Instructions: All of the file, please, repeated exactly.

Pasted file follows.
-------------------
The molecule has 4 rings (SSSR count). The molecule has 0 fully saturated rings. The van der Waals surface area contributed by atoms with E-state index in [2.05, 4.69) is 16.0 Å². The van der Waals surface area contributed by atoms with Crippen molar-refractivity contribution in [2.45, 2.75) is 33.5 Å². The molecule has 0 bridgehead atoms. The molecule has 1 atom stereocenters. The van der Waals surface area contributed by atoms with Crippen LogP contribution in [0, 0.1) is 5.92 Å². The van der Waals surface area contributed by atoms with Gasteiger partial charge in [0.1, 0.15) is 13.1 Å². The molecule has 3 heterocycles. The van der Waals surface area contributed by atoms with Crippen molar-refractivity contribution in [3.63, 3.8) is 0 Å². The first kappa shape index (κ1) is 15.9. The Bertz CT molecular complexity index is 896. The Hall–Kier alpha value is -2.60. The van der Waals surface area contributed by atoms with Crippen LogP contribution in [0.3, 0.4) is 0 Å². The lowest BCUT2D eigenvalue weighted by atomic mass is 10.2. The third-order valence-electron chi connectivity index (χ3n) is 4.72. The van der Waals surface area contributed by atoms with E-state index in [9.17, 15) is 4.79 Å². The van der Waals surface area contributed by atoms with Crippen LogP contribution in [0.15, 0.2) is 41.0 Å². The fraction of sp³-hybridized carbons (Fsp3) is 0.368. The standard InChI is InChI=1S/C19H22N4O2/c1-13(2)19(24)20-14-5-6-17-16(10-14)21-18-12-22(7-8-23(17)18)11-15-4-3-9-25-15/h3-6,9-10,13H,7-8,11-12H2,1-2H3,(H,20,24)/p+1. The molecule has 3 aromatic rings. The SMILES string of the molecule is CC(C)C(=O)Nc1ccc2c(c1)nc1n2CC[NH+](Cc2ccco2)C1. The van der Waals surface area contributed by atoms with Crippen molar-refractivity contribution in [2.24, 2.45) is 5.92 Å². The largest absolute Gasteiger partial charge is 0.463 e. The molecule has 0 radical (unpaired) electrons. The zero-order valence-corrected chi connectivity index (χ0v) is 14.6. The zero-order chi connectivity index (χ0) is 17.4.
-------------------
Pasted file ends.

The molecule has 4 rings (SSSR count). The molecule has 0 fully saturated rings. The van der Waals surface area contributed by atoms with E-state index in [2.05, 4.69) is 16.0 Å². The van der Waals surface area contributed by atoms with Crippen molar-refractivity contribution in [2.45, 2.75) is 33.5 Å². The molecule has 0 bridgehead atoms. The molecule has 1 atom stereocenters. The van der Waals surface area contributed by atoms with Crippen LogP contribution in [0, 0.1) is 5.92 Å². The van der Waals surface area contributed by atoms with Gasteiger partial charge in [0.1, 0.15) is 13.1 Å². The molecule has 3 heterocycles. The van der Waals surface area contributed by atoms with Crippen molar-refractivity contribution in [3.63, 3.8) is 0 Å². The first kappa shape index (κ1) is 15.9. The Bertz CT molecular complexity index is 896. The Hall–Kier alpha value is -2.60. The van der Waals surface area contributed by atoms with Crippen LogP contribution in [0.3, 0.4) is 0 Å². The lowest BCUT2D eigenvalue weighted by atomic mass is 10.2. The third-order valence-electron chi connectivity index (χ3n) is 4.72. The van der Waals surface area contributed by atoms with E-state index in [9.17, 15) is 4.79 Å². The van der Waals surface area contributed by atoms with Crippen LogP contribution in [0.15, 0.2) is 41.0 Å². The fraction of sp³-hybridized carbons (Fsp3) is 0.368. The standard InChI is InChI=1S/C19H22N4O2/c1-13(2)19(24)20-14-5-6-17-16(10-14)21-18-12-22(7-8-23(17)18)11-15-4-3-9-25-15/h3-6,9-10,13H,7-8,11-12H2,1-2H3,(H,20,24)/p+1. The molecule has 3 aromatic rings. The SMILES string of the molecule is CC(C)C(=O)Nc1ccc2c(c1)nc1n2CC[NH+](Cc2ccco2)C1. The van der Waals surface area contributed by atoms with Crippen molar-refractivity contribution in [2.24, 2.45) is 5.92 Å². The largest absolute Gasteiger partial charge is 0.463 e. The molecule has 0 radical (unpaired) electrons. The zero-order valence-corrected chi connectivity index (χ0v) is 14.6. The zero-order chi connectivity index (χ0) is 17.4.